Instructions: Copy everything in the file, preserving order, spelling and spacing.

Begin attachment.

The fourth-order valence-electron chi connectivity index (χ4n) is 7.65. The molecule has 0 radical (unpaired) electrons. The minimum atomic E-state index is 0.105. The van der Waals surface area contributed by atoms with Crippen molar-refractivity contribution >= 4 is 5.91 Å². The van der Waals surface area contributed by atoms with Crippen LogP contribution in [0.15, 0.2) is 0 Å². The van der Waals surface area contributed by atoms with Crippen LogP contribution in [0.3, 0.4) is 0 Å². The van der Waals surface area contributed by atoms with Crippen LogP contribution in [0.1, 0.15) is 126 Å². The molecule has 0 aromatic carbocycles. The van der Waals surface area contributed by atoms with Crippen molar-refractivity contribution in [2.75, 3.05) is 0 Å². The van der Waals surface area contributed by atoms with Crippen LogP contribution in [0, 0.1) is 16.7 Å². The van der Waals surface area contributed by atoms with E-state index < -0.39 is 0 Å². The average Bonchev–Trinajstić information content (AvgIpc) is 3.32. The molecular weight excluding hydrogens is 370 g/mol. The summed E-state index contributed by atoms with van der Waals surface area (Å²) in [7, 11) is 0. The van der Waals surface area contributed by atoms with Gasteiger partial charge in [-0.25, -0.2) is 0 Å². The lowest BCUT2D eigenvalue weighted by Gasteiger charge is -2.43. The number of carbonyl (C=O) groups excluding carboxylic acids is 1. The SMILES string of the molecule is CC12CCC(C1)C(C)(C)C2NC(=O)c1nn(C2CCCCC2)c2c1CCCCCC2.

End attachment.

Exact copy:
The fourth-order valence-electron chi connectivity index (χ4n) is 7.65. The molecule has 0 radical (unpaired) electrons. The minimum atomic E-state index is 0.105. The van der Waals surface area contributed by atoms with Crippen molar-refractivity contribution >= 4 is 5.91 Å². The van der Waals surface area contributed by atoms with Crippen LogP contribution in [0.15, 0.2) is 0 Å². The van der Waals surface area contributed by atoms with Crippen LogP contribution in [0.3, 0.4) is 0 Å². The van der Waals surface area contributed by atoms with Crippen LogP contribution in [0.1, 0.15) is 126 Å². The molecule has 0 aromatic carbocycles. The van der Waals surface area contributed by atoms with Crippen molar-refractivity contribution in [2.75, 3.05) is 0 Å². The van der Waals surface area contributed by atoms with Crippen LogP contribution in [0, 0.1) is 16.7 Å². The van der Waals surface area contributed by atoms with E-state index < -0.39 is 0 Å². The average Bonchev–Trinajstić information content (AvgIpc) is 3.32. The molecular weight excluding hydrogens is 370 g/mol. The summed E-state index contributed by atoms with van der Waals surface area (Å²) in [7, 11) is 0. The van der Waals surface area contributed by atoms with Gasteiger partial charge in [-0.25, -0.2) is 0 Å². The lowest BCUT2D eigenvalue weighted by Gasteiger charge is -2.43. The number of carbonyl (C=O) groups excluding carboxylic acids is 1. The SMILES string of the molecule is CC12CCC(C1)C(C)(C)C2NC(=O)c1nn(C2CCCCC2)c2c1CCCCCC2.